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FOODS RICH IN PROTEIN AND THEIR BEST COMBINATIONS

By Joanne Adamidou, MS, RD Dietitian – Nutritionist & Biologist

Besides being a dietary trend or one’s personal training need, protein is a primary biomolecule that provides calories (kcal), thus energy in the human body, together with carbohydrates and fatty acids. Amino acids are the structural component of proteins. Of the 20 amino acids found in nature (including 2 recently characterized), 9 are essential amino acids, considered necessary to be taken through the diet since the body is unable to synthesize them.

PROTEIN: FROM BIOLOGY TO NUTRITION
If we think of proteins as structures made of colorful bricks that children like to play with, we could say that proteins (structures) taken in through our daily diet are broken down into amino acids (bricks) through digestion, which are then used to synthesize the desired proteins (structures), such as:

  • Structural components of cell membranes, skin collagen.
  • Actin and myosin of muscle tissue.
  • Antibodies, which contribute to the body’s defense.
  • Hemoglobin of red blood cells that circulate in the blood, transporting inhaled oxygen.
  • Enzymes catalyzing biochemical reactions, and hormones such as insulin that is produced by the pancreas and plays a primary role in carbohydrate metabolism.

Unlike carbs and fats that serve as fuel, proteins are organic matter with a functional, endocrine and immune role, therefore pose a significant nutritional need.

PROTEIN SOURCES AND TOP COMBINATIONS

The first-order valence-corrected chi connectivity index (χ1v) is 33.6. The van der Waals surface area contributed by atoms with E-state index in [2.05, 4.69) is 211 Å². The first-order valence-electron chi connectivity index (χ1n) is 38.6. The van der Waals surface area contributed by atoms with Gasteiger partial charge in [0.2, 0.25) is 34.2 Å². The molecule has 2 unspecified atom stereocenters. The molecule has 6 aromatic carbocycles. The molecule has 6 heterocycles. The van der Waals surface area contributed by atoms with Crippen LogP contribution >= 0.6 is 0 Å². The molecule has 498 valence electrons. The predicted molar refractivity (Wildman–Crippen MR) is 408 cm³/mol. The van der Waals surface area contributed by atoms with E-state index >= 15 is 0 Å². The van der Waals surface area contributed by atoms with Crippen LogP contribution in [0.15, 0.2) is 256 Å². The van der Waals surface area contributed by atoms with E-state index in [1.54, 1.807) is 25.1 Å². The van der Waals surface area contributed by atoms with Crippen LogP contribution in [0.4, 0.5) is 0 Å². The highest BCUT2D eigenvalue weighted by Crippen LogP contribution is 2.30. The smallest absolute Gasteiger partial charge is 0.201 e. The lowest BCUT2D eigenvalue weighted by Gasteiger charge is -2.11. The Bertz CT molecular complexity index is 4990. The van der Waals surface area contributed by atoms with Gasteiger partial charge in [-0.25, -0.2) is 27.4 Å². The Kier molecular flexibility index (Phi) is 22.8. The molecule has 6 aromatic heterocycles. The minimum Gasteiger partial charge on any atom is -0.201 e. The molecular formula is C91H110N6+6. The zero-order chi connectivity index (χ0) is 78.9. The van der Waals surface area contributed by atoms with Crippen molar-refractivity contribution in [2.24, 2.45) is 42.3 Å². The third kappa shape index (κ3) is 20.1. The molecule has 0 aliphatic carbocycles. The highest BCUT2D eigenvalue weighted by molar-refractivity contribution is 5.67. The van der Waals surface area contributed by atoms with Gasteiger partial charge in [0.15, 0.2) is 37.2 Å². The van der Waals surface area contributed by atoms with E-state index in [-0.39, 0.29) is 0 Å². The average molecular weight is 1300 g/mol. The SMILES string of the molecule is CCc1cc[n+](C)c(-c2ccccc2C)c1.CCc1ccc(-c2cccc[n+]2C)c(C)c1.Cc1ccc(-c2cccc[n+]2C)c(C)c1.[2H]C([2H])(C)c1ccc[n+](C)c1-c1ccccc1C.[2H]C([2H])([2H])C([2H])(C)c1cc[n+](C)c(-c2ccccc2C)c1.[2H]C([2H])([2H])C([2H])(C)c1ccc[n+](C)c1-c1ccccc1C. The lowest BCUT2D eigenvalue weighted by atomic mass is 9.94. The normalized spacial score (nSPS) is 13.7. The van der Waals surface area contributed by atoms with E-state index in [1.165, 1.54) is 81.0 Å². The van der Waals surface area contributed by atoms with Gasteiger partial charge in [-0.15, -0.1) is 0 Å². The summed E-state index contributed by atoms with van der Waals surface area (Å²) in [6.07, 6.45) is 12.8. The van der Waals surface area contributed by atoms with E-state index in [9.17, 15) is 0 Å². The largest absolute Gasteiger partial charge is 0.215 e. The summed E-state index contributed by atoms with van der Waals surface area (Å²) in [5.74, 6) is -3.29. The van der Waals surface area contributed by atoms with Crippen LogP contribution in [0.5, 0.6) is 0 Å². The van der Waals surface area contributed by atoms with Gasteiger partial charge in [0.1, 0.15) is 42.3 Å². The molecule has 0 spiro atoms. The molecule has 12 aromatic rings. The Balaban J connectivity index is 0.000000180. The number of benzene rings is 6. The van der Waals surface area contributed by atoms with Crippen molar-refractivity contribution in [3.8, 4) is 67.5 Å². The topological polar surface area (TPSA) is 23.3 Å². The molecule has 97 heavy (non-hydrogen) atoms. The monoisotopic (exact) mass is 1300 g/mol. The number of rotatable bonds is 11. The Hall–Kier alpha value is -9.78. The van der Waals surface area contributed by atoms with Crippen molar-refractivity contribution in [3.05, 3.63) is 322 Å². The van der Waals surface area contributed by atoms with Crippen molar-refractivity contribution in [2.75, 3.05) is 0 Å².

Proteins are an integral part of a balanced diet for both children and adults, and are found in the following foods that you can include in your daily diet in a variety:

  • Animal food sources, such as red meat and poultry, fish, shellfish and seafood, egg, milk, cheese, yogurt and kefir.
  • Plant-based sources, such as legumes, hummus, nuts and seeds, tahini and peanut butter, quinoa.

Quality vegetarian dietary combinations that ensure intake of all the essential amino acids along with providing satiety and complete nutrition, are the following:

PROTEINS WITH CARBOHYDRATES AND HEALTHY FATS

  • Slice of bread with hummus and avocado with a squeeze of lemon
  • Green salad with cherry tomatoes, olive oil, balsamic vinegar and pine nuts
  • Yogurt with walnuts or flaxseed, fruit slices and honey
  • A handful of nuts with a glass of kefir (vegan option available)
  • Fruit smoothie with chia seeds and AMINO ANIMO protein in plant-based milk
  • Fruit salad with tahini
  • Banana slices topped with peanut butter, alone or on a slice of wholegrain bread

COMPLETE PLANT PROTEINS

  • Colorful salad with quinoa, red peppers and olive oil
  • Roasted vegetables with cherry tomatoes, tofu and almond slivers
  • Fruit smoothie with AMINO ANIMO protein in plant-based milk

PULSES WITH WHOLEGRAIN

  • Lentils with rice
  • Tortillas with red beans, tomato, lettuce and avocado, sliced or as a guacamole
  • Split peas with raw or caramelized onion, choice of salad, rye or wholegrain bread
  • Green salad with black-eyed peas, red peppers, corn and rye or wholegrain bread
  • Tortilla with lemon hummus and vegetable sticks, such as carrot, celery and cucumber
  • Banana and kiwi smoothie with AMINO ANIMO protein and oats in plant-based milk

The aforementioned food combinations can be calorie-reduced calorically if weight management is a concern, or further enriched to serve the nutritional needs and performance goals of athletes, post-workout or in general.

So what is your own goal? Nutrition involves balance, and always entails taste and a unique experience, so it is good to discuss your individual protein needs with your nutritionist, as well as the food combinations that suit your personal taste preferences and serve your schedule.

REFERENCES

Hertzler et al. (2020) Plant Proteins: Assessing their nutritional quality and effects on health and physical function.
Nutrients, 12 (12): 3704.
Lopez and Mohiuddin (2023) Biochemistry, Essential Amino Acids. StatPearls Publishing LLC.
Wu (2016) Dietary protein intake and human health. Food Funct, 7 (3): 1251-65.

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